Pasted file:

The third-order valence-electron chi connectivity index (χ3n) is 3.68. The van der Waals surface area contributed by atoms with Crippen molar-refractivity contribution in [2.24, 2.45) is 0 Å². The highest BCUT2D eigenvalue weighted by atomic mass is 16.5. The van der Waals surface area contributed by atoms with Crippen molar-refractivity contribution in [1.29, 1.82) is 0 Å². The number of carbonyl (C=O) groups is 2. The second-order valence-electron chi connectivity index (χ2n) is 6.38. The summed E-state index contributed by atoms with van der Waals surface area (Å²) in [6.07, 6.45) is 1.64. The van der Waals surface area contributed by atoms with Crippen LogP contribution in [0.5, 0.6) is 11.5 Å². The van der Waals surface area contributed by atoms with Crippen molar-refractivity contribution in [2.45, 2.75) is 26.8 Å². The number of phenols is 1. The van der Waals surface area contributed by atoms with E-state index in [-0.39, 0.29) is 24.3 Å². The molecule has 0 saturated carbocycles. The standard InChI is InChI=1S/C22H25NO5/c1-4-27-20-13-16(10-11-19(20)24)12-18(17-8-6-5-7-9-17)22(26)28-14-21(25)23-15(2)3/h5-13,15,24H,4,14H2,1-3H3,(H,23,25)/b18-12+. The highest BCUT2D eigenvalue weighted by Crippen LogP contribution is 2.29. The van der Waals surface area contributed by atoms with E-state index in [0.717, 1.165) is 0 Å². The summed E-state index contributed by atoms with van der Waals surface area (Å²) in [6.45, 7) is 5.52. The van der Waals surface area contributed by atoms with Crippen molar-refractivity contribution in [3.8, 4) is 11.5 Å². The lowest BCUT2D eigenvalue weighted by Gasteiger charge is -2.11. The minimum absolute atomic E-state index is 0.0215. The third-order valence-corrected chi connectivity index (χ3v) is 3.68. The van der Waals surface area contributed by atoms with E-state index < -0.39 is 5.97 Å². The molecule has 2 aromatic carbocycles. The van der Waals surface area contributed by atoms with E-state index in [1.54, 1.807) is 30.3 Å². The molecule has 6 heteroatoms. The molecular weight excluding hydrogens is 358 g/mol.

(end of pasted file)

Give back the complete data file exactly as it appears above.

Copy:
The third-order valence-electron chi connectivity index (χ3n) is 3.68. The van der Waals surface area contributed by atoms with Crippen molar-refractivity contribution in [2.24, 2.45) is 0 Å². The highest BCUT2D eigenvalue weighted by atomic mass is 16.5. The van der Waals surface area contributed by atoms with Crippen molar-refractivity contribution in [1.29, 1.82) is 0 Å². The number of carbonyl (C=O) groups is 2. The second-order valence-electron chi connectivity index (χ2n) is 6.38. The summed E-state index contributed by atoms with van der Waals surface area (Å²) in [6.07, 6.45) is 1.64. The van der Waals surface area contributed by atoms with Crippen LogP contribution in [0.5, 0.6) is 11.5 Å². The van der Waals surface area contributed by atoms with Crippen molar-refractivity contribution in [2.45, 2.75) is 26.8 Å². The number of phenols is 1. The van der Waals surface area contributed by atoms with E-state index in [-0.39, 0.29) is 24.3 Å². The molecule has 0 saturated carbocycles. The standard InChI is InChI=1S/C22H25NO5/c1-4-27-20-13-16(10-11-19(20)24)12-18(17-8-6-5-7-9-17)22(26)28-14-21(25)23-15(2)3/h5-13,15,24H,4,14H2,1-3H3,(H,23,25)/b18-12+. The highest BCUT2D eigenvalue weighted by Crippen LogP contribution is 2.29. The van der Waals surface area contributed by atoms with E-state index in [0.717, 1.165) is 0 Å². The summed E-state index contributed by atoms with van der Waals surface area (Å²) in [6.45, 7) is 5.52. The van der Waals surface area contributed by atoms with Crippen molar-refractivity contribution in [3.8, 4) is 11.5 Å². The lowest BCUT2D eigenvalue weighted by Gasteiger charge is -2.11. The minimum absolute atomic E-state index is 0.0215. The third-order valence-corrected chi connectivity index (χ3v) is 3.68. The van der Waals surface area contributed by atoms with E-state index < -0.39 is 5.97 Å². The molecule has 2 aromatic carbocycles. The van der Waals surface area contributed by atoms with E-state index in [1.54, 1.807) is 30.3 Å². The molecule has 6 heteroatoms. The molecular weight excluding hydrogens is 358 g/mol.